Use sterilized jars and tools– Starting with a clean environment is of the utmost importance when fermenting. A simple wash with warm water and soap is sufficient. You don’t want to start your ferment with any unwanted bacteria thriving.
Notice kahm yeast– It’s a harmless yeast, but you’ll want to skim it off before straining and blending your peppers because it can affect the flavor of your sauce. It is relatively normal to see when fermenting, and you’ll notice it as a whitish film on the surface. Learn to tell the difference between mold and kahm yeast, as mold can be harmful to consume. Mold will have a fuzzier appearance and can range in color.
To strain or not to strain– You can choose whether or not to strain your blended hot sauce. For a thinner sauce, strain, and for a thicker sauce don’t! If you strain your mixture you can always save the leftover pepper mash to add to other dishes.
Pepper seeds– I choose to remove the pepper seeds (except when using dried peppers) before fermenting as I find that they add an unwanted level of bitterness to the hot sauces. It is safe to leave them, though!
Experiment with fermentation time– There are people who ferment their peppers for years! You’ll get a good fermentation in just two weeks’ time, but you can alter the flavor by leaving the peppers to ferment for months.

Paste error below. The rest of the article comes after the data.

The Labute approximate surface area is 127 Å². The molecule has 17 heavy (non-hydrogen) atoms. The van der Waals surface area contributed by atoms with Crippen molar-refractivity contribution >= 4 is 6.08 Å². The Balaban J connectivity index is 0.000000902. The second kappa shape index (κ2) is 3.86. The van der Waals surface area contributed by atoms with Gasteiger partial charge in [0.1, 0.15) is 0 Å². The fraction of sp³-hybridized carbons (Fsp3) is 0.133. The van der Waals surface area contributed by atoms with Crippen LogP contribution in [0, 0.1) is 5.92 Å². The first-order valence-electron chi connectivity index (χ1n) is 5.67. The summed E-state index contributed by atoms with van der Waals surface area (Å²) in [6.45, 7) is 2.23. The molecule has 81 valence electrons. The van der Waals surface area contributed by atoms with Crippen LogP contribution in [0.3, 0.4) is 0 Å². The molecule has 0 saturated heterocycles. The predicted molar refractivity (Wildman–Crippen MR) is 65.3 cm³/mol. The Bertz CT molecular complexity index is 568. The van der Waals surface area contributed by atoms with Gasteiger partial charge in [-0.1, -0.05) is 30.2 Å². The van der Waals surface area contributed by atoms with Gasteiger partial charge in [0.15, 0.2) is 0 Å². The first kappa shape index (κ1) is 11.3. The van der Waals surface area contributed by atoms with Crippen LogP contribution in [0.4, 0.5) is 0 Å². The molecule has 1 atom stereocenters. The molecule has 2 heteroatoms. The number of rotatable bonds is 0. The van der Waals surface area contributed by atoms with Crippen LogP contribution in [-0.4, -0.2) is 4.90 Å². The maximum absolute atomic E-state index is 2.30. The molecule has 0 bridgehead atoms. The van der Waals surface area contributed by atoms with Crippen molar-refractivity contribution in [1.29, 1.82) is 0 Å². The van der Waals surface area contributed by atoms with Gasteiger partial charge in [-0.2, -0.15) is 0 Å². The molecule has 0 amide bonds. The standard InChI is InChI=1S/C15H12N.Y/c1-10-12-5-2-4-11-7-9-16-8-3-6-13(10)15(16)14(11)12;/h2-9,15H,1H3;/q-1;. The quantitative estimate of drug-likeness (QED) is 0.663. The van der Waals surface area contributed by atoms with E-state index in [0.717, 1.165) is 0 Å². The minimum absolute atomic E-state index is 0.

Fermented hot sauce is a living food!
We store our finished hot sauces in sealed containers in the fridge, and they will last for at least 6 months that way. Refrigeration will greatly slow down the fermentation process, but it will continue even in the fridge. Either leave your lids slightly ajar or open them every once in a while to release the CO2 build-up.
Adding vinegar (apple cider or white) to your blended peppers will lower the ph and increase your sauce’s preservation time in the fridge. I find that apple cider vinegar adds a pleasantly acidic taste to homemade hot sauces, and I always add a splash or two to help increase its preservability.
Some people choose to add vinegar (or acidic citrus juice) and cook their finished hot sauce. While this can extend the shelf life by halting the active fermentation, it also kills all that probiotic goodness (which I personally love most about the fermented hot sauce).
I would not suggest canning fermented hot sauce, as it will destroy the health benefits of fermentation.